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It makes sense for big schools like Ohio State to pay athletes directly

Ohio State wide receiver Marvin Harrison Jr. lines up against Michigan defensive back Will Johnson.
David Dermer
Ohio State's Marvin Harrison Jr., winner of the Biletnikoff Award as the best college wide receiver in the country, lines up against Michigan in this year's 30-24 loss to the Buckeyes' rival.

College sports continue to change rapidly with a new proposal from the National Collegiate Athletic Association that would allow Division 1 schools like Ohio State to pay their athletes directly.

Ideastream Public Media’s sports commentator Terry Pluto said paying athletes makes sense for schools like Ohio State, which in January reported an athletic department revenue of more than $251 million.

“This, more than ever I think, in some way should bring some clarity, which is needed in college sports, that Ohio State isn't just on a different level than Kent or Akron. It's in a different universe when you look at all the type of money coming in,” Pluto said.

Pluto said athletes at schools like Ohio State are practically playing at a pro level.

“My view has been for years, let the big boys go out and form their own rules and pay their players however they like because they're paying their coaches $7 million a year and things like that," Pluto said. "I just want to put them, like, off to the side somewhere. They got the cash. They got the TV contracts. Let them go figure it out."

The NCAA proposal to pay athletes directly comes two years after the U.S. Supreme Court ruled that the NCAA cannot restrict education-related compensation benefits for student-athletes. Soon after, the state of Ohio enacted a Name, Image and Likeness (NIL) law for student athletes, which allows them to make money from endorsements and other sources.

“I mean, they (athletes) walk out, there's 100,000 people watching them. They have the Big Ten Network and ESPN and all those national TV contracts that are so lucrative,” Pluto said.

Pluto said he believes the NCAA is being forced to move in this direction.

“Not only is there lawsuits and things, you know, from players wanting to be paid, wanting a piece of the action, understandably. There's been a fear that the biggest schools will kind of go off and leave the NCAA behind and form their own association. And this almost allows them to do that and then they're still under the umbrella of the NCAA,” Pluto said.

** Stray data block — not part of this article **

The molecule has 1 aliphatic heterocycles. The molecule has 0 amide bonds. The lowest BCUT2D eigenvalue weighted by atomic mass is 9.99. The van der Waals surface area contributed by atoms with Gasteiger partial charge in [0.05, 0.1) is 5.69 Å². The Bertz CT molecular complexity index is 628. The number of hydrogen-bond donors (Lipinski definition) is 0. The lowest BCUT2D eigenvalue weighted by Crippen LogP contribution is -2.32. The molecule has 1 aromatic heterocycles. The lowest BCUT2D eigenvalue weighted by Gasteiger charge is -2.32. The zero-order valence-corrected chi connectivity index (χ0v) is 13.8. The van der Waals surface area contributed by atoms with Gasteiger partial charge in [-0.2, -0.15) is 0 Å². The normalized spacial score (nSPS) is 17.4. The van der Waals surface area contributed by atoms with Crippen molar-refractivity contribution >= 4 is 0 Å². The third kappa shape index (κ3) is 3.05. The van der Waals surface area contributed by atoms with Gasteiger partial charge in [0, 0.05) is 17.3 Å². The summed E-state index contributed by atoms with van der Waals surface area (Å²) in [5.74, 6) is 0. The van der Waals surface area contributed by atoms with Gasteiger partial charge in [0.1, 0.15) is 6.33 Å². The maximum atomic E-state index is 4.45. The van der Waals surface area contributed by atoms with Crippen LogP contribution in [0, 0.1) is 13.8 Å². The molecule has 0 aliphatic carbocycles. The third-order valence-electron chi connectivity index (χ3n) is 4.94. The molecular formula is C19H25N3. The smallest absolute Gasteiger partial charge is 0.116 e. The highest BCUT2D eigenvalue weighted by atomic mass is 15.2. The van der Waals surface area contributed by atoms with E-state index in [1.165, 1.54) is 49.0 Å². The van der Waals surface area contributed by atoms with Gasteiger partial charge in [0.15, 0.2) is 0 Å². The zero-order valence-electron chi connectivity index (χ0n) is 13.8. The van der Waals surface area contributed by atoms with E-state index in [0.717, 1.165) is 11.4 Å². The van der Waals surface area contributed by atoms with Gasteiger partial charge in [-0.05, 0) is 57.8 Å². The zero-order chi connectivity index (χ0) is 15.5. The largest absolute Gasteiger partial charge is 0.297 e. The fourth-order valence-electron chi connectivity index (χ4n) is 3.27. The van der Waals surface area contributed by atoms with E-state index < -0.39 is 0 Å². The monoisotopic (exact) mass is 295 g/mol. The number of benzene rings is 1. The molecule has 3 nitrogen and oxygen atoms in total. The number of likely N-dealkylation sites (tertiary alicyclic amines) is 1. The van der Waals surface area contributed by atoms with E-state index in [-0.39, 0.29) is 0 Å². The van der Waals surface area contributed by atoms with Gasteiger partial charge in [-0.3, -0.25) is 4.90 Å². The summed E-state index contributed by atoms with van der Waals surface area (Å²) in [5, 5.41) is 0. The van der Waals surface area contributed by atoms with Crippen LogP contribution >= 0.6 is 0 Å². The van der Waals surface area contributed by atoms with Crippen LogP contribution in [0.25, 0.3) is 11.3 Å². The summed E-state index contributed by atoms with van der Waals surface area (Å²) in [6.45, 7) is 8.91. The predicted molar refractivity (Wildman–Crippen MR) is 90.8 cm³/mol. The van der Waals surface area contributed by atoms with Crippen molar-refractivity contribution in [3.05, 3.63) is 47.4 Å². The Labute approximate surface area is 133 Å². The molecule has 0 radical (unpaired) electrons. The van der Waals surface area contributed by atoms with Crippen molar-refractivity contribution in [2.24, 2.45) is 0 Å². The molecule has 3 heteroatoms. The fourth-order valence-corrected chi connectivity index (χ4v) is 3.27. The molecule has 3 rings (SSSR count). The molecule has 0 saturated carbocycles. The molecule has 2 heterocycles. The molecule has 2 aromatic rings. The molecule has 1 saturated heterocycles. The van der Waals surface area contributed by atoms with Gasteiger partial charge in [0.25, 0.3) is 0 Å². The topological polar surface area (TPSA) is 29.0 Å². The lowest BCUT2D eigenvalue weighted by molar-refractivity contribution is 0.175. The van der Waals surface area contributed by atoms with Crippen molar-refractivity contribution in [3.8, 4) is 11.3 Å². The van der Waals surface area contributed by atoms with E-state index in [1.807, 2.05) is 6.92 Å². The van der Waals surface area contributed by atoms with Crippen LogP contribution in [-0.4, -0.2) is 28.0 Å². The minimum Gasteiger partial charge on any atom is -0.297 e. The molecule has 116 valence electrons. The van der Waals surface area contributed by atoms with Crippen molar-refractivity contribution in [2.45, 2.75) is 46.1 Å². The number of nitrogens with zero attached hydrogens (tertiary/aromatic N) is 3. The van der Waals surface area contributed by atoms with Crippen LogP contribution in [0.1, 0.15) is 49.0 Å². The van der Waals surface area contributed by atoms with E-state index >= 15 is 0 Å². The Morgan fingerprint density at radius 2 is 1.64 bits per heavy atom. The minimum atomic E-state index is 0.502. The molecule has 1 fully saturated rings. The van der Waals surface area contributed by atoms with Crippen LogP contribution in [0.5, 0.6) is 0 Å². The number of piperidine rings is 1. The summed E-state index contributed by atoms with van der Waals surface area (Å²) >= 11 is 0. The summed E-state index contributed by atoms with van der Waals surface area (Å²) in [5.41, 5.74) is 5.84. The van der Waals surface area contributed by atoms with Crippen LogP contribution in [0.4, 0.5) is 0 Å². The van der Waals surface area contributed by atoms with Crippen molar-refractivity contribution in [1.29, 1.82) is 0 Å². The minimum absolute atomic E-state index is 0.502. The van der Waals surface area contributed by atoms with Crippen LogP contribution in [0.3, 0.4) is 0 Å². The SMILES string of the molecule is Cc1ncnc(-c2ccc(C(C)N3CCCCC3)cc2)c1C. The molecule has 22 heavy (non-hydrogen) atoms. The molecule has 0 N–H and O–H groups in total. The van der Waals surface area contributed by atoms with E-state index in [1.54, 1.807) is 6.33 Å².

The new NCAA proposal would apply to Power Five conference schools (ACC, Big Ten, Big 12, Pac-12, and SEC). They would invest at least $30,000 annually, multiplied by half of their total athletes, into a trust fund. That money would then be paid to athletes, male and female, in all sports. Pluto questions whether all 69 of those schools would be able to afford it.

“That's going to cost a ton of money, $7 to $10 million or more per year to these athletic budgets. And I just wonder if some of the lesser Power 5 schools can afford that,” Pluto said.

Pluto said paying athletes directly further separates Division I schools like Ohio State from Kent State. And he’s hopeful it will result in smaller Division I schools reexamining the cost of their programs.

“You know, if you look at the budgets at Akron and Kent State, the athletic budgets there usually run between $30 and $35 million. And they’re kicking in, it's called direct institutional support, at least $20 million. You know where that comes from? Student fees. You're paying somewhere between $700 and $1,200 a year to support the athletic department at those different schools," Pluto said. "And I just hope that maybe this will give these schools more of a realistic view of, ‘Do we really want to spend all this much money on football? We’re farther than ever of competing with the big boys.’”

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